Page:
For the irrigation sector, the allocation to total outlay has fallen from 8.87 per cent in 1990-91 to 4.60 per cent in 2015-16.
With the incoming of reforms in the early 1990s, the discourse of the state on privatisation of “common resources” has undergone a significant shift. The water sector in particular saw this discourse portrayed initially by “water as a commodity” to the changing role of the government from a direct service provider to that of a facilitator for the water market. With the population and demand for water increasing on the one hand, and the coverage of safe drinking water being pathetically low on the other, a fall in the state’s expenditure in the water sector can only make way for the private capital to fill up the enlarging gap between the demand and supply of water.
Though water consumption for irrigation is as high as 84 per cent of the total water use, two aspects need to be considered simultaneously; first, only a third of the cultivated land is irrigated in the country and second, more than a half of the population still depends on agriculture as a source of livelihood. Given this, a reduced importance to irrigation accorded by the government can only be justified if this translates to an enhanced attention towards safe drinking water, the latter being a basic state responsibility. However, this relationship is not observable in the states’ budgetary provisions towards irrigation and water supply. Over the past two and a half decades, water sector allocations have fallen as a percentage of total outlay, both for the heads of irrigation, and water supply and sanitation. For the irrigation sector, the allocation to total outlay has fallen from 8.87 per cent in 1990-91 to 4.60 per cent in 2015-16. The corresponding budget for water supply and sanitation, declined more gradually from around 2.5 per cent in the very early 1990s to close to or below 2 per cent in the last five years.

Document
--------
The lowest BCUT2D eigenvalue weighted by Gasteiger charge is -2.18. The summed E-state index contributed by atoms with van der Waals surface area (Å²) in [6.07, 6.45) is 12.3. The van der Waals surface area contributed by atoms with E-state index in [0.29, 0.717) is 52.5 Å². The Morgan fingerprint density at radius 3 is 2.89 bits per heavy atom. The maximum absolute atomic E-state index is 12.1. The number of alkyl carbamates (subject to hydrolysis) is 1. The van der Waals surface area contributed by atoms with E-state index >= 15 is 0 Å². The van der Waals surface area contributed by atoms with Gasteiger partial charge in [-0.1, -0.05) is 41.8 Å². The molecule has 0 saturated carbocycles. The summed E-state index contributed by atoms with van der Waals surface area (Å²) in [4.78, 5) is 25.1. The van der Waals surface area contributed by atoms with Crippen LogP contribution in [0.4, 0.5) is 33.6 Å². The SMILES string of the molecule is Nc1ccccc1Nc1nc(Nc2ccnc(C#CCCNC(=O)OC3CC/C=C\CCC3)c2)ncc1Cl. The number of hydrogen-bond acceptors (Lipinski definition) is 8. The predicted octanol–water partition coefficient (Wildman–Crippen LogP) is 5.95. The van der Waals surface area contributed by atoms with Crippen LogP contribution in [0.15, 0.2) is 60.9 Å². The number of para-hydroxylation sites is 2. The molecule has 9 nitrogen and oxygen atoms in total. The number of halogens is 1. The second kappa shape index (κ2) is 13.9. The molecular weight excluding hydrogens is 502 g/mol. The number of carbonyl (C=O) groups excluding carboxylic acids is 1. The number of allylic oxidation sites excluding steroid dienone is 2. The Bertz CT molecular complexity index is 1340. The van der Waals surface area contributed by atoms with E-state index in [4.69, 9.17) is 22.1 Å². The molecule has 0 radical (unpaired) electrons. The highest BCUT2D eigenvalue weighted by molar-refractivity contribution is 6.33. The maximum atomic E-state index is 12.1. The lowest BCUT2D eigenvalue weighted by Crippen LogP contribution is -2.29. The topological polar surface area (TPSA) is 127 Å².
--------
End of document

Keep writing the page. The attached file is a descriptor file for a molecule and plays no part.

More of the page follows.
Telangana’s case represents a welcome contrast compared to the trends noticed in other states. Since its formation in 2014, Telangana has made the water sector a primary focus of its budgetary allocations. The two major programmes adopted by the youngest state of India: Mission Kakatiya, a tank rejuvenation programme, and Mission Bhagiratha, which comes with the promise of providing safe drinking water to all households, irrespective of their location in rural or urban area, are noteworthy. Compared to the budgeted outlay of 2.32 per cent in 2015-16 for all states for water supply and sanitation, which includes allocations under the Swachch Bharat Mission, the corresponding figure for Telangana is over 4 per cent. Even in the irrigation sector this allocation is 10.68 per cent in 2015-16 as against a mere 4.6 per cent in all states. Water supply and sanitation account for 11 per cent of the total social sector expenditure in Telangana, which is far higher than 6.05 per cent in all states in the same year.